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09-24-2004, 01:32 AM
  #109
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Quote:
Originally Posted by Stich
I don't agree with that, but let's assume you're right. I'm not quite sure why that's a bad thing for the NHL. What it would mean is that every team with above average management and player development would get their share of playoff appearances. That would increase the fan bases for the teams that need to do so while not losing any significant portion of any established fan base.

In all honestly, the concern you present is simply the concern of the selfish fan. I'm not saying that you're selfish, just that it's typically an arguement presented by someone who wants their team to be contending for a Cup ever year.
because under today's CBA, the teams that are built properly usually are the ones who benefit the most. the teams that try and outspend everyone else (when they are in the wrong cycle) usually do lousy (see NYR, WSH, DAL, STL).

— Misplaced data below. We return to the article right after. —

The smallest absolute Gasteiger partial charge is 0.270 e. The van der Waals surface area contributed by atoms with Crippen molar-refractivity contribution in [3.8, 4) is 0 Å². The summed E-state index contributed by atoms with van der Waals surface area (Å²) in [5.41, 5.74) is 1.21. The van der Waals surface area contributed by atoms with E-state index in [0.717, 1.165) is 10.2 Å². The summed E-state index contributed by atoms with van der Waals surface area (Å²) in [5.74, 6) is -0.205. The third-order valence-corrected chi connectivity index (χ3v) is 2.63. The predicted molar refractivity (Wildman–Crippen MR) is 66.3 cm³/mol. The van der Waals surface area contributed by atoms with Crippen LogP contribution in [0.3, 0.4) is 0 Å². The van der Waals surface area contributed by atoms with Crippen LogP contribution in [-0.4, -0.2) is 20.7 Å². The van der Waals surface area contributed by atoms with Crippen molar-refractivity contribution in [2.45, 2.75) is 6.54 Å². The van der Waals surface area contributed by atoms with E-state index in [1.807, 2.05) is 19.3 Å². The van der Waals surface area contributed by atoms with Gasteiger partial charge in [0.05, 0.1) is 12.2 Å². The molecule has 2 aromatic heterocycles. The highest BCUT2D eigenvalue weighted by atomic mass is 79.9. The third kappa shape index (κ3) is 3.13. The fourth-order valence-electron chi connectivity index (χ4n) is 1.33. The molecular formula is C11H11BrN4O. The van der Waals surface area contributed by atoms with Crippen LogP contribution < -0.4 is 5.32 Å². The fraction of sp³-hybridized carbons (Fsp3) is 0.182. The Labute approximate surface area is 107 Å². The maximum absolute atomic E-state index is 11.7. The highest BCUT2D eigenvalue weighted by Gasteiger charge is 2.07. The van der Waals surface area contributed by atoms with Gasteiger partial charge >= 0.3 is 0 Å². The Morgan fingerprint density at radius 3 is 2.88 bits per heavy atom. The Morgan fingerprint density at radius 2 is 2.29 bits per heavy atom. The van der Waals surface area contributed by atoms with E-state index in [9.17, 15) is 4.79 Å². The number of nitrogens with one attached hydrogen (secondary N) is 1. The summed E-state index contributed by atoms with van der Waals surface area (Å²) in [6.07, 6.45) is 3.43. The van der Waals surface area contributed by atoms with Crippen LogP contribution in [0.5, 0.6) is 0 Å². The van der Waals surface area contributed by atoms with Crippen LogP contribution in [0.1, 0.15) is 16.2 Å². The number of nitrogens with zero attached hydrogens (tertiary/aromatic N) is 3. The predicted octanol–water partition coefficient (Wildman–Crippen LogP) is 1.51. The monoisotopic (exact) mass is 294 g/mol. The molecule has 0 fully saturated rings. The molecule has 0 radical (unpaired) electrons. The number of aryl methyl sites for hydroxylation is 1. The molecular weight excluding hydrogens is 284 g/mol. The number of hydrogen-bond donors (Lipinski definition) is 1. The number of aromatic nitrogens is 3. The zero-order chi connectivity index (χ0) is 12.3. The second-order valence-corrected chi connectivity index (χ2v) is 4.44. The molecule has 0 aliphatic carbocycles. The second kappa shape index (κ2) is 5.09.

more than half the league has made it to the final 4 at least once in the last 10 years, and you think MORE teams deserve a chance ? why ?

dr

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Old
09-24-2004, 01:40 AM
  #110
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Quote:
Originally Posted by Stich
Why would a hard cap would be bad for the NHL?

I don't want to know why you think there shouldn't be a cap.

I don't want to know who you think is at fault for the higher salaries.

I simply want to know why you think a hard cap would be bad for the NHL.
its the distrust issue - if a hard cap is imposed - guys like bill wurtz - gary bettman - and the owner dick in boston - will work very hard to market the game to the max - this will increase their revenues greatly and the players share remains at the capped level -

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Old